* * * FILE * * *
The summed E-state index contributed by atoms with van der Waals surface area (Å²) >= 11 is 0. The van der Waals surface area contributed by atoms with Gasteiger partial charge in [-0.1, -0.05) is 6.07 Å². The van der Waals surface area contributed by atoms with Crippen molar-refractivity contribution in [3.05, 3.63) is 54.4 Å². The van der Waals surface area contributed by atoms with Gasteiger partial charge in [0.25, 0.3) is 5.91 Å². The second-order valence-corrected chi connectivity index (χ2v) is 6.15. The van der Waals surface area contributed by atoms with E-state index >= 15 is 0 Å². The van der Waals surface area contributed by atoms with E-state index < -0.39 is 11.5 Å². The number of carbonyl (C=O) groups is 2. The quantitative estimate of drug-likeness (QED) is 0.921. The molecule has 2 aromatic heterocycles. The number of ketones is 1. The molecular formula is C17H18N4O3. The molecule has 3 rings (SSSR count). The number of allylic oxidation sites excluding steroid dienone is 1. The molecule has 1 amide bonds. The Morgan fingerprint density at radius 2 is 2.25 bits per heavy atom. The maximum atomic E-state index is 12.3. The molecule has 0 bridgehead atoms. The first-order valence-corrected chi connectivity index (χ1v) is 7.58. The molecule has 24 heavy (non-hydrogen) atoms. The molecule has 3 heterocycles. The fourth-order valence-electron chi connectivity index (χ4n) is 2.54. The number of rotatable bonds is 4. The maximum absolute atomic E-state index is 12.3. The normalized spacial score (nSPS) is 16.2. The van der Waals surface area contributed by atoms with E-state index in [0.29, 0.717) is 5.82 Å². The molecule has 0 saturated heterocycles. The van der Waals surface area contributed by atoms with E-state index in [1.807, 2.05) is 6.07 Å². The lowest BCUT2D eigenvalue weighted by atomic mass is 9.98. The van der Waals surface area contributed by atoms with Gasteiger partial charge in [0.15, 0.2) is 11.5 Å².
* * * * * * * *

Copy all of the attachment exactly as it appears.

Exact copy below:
The summed E-state index contributed by atoms with van der Waals surface area (Å²) >= 11 is 0. The van der Waals surface area contributed by atoms with Gasteiger partial charge in [-0.1, -0.05) is 6.07 Å². The van der Waals surface area contributed by atoms with Crippen molar-refractivity contribution in [3.05, 3.63) is 54.4 Å². The van der Waals surface area contributed by atoms with Gasteiger partial charge in [0.25, 0.3) is 5.91 Å². The second-order valence-corrected chi connectivity index (χ2v) is 6.15. The van der Waals surface area contributed by atoms with E-state index >= 15 is 0 Å². The van der Waals surface area contributed by atoms with E-state index < -0.39 is 11.5 Å². The number of carbonyl (C=O) groups is 2. The quantitative estimate of drug-likeness (QED) is 0.921. The molecule has 2 aromatic heterocycles. The number of ketones is 1. The molecular formula is C17H18N4O3. The molecule has 3 rings (SSSR count). The number of allylic oxidation sites excluding steroid dienone is 1. The molecule has 1 amide bonds. The Morgan fingerprint density at radius 2 is 2.25 bits per heavy atom. The maximum atomic E-state index is 12.3. The molecule has 0 bridgehead atoms. The first-order valence-corrected chi connectivity index (χ1v) is 7.58. The molecule has 24 heavy (non-hydrogen) atoms. The molecule has 3 heterocycles. The fourth-order valence-electron chi connectivity index (χ4n) is 2.54. The number of rotatable bonds is 4. The maximum absolute atomic E-state index is 12.3. The normalized spacial score (nSPS) is 16.2. The van der Waals surface area contributed by atoms with E-state index in [0.29, 0.717) is 5.82 Å². The molecule has 0 saturated heterocycles. The van der Waals surface area contributed by atoms with E-state index in [1.807, 2.05) is 6.07 Å². The lowest BCUT2D eigenvalue weighted by atomic mass is 9.98. The van der Waals surface area contributed by atoms with Gasteiger partial charge in [0.15, 0.2) is 11.5 Å².